Authors: Under Suspicion
WAITING TO ATTACK
“Do you know what he hit you with?” I asked.
Bettina wagged her head. “I’m not sure. It looked like some sort of pipe.”
“Like a tire iron, maybe?”
Bettina shrugged. “I’m not really sure what one of those look like.”
I wasn’t entirely sure either, but whether Bettina’s assailant was wielding a tire iron or a magic wand made a world of difference. At least it did here, in the Underworld.
“He wasn’t done either,” Bettina said. “He—he—was going to hit me again, in the head, but the game must have let out because people started to fill the streets. He told me that my kind needed—needed to be erased.”
“Your kind? Did he—did he know you were—”
My saliva went sour and suddenly my skin felt too tight.
Demons walk among us every day. A vampire might be your neighbor; the corner store might be run by a werewolf or a troll. There is a thin veil that masks the demon differences from the human sight. That veil, combined with our human ability to unsee anything that might unsettle us, has allowed the demon race to prosper and blend into the natural world.
That veil doesn’t work on me, and if Bettina’s assailant was human, the veil didn’t work on him either ...
Books by Hannah Jayne
Published by Kensington Publishing Corporation
The Underworld Detection Agency Chronicles
KENSINGTON PUBLISHING CORP.
All copyrighted material within is Attributor Protected.
Table of Contents
WAITING TO ATTACK
Books by Hannah Jayne
Please turn the page for an exciting sneak peek of Hannah Jayne’s next Sophie Lawson novel, coming soon from Kensington Publishing!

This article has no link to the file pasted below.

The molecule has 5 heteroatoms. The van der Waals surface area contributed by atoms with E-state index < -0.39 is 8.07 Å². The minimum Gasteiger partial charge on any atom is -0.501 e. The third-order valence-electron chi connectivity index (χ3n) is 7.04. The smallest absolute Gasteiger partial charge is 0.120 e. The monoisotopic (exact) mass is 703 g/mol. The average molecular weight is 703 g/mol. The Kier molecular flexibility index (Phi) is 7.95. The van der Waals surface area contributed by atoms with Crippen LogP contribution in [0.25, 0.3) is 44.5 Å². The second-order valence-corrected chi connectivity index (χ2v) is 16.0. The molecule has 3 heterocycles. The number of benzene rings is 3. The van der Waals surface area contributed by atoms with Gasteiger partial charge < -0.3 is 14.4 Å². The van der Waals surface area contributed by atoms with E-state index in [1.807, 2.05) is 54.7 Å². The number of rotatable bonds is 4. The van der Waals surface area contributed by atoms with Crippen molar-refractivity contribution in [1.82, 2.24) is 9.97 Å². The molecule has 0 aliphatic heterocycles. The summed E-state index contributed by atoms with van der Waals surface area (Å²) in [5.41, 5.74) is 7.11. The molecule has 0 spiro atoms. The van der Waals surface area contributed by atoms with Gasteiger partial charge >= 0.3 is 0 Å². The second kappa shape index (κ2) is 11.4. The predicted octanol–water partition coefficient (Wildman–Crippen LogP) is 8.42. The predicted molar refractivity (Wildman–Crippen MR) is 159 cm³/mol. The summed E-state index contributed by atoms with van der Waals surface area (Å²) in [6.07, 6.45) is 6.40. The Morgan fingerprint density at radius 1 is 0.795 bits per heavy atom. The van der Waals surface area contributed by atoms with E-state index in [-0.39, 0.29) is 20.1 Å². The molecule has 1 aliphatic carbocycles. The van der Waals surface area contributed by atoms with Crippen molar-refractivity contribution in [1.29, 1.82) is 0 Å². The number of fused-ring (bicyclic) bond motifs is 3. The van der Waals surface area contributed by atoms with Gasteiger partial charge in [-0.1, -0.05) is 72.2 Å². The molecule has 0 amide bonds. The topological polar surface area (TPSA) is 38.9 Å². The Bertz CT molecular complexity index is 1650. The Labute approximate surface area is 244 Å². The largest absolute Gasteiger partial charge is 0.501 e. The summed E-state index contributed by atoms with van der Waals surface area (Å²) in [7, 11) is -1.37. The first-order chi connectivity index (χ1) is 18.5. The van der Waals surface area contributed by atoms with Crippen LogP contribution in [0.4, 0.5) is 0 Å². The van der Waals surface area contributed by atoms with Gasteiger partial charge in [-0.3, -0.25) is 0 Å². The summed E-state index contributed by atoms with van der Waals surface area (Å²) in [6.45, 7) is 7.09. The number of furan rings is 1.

You’d think by the time a guy had gained immortality, he’d tire of copying his butt on the office copy machine.
I was pulling out the third paper jam of the morning—and tossing fistfuls of copies of a weird combination of butt cheek and hoof—when Nina poked her head in, scanning the room, and asked, “Is she gone?”
I flopped backward and blew a few strands of my hair (done up in Clairol’s Red Hot) out of my eye. “Who?”
Nina shimmied into the copy room and straightened her vintage boat-necked Balenciaga dress. She had paired this little number with black-and-purple lace tights and those peekaboo booties that make me look like a poor lumberjack while it made supermodels (and vampires) look amazingly chic.
I guess living through two world wars and umpteen clothing revolutions would pique your fashion sense.
“What do you mean, who? Mrs. Henderson. This dress”—Nina did an elegant twirl—“is not only vintage, it’s irreplaceable. I wore it when I nabbed a bite of John Lennon.” Nina batted her lashes and grinned, her small fangs pressing against her red lips.
I cocked an eyebrow and Nina blew out an exasperated sigh.
“Fine. It was Ringo. So, is she gone?”
Mrs. Henderson—the Underworld Detection Agency’s busybody dragon and all-around most obnoxious client—and Nina have a bit of a history together. It’s one that most often leaves Nina naked and hairless, with Mrs. Henderson hiccupping smoke rings and not-so-genuine apologies.
I looked down at my watch. “Oh my gosh, I’m totally late. Thanks for reminding me.”
I thrust the last of the hoof-and-butt Xeroxes into Nina’s hands and headed to my desk—hopping over the burnt-hole remains of a wizard, who had blown himself up, and looking away from Lorraine, UDA’s resident witch and finance whiz. She tried to stop me by waving in front of my face a folder full of invoices, but I was able to dodge her, thanks in part to the seminar that HR held on “Respecting Your Coworker’s Personal Space.”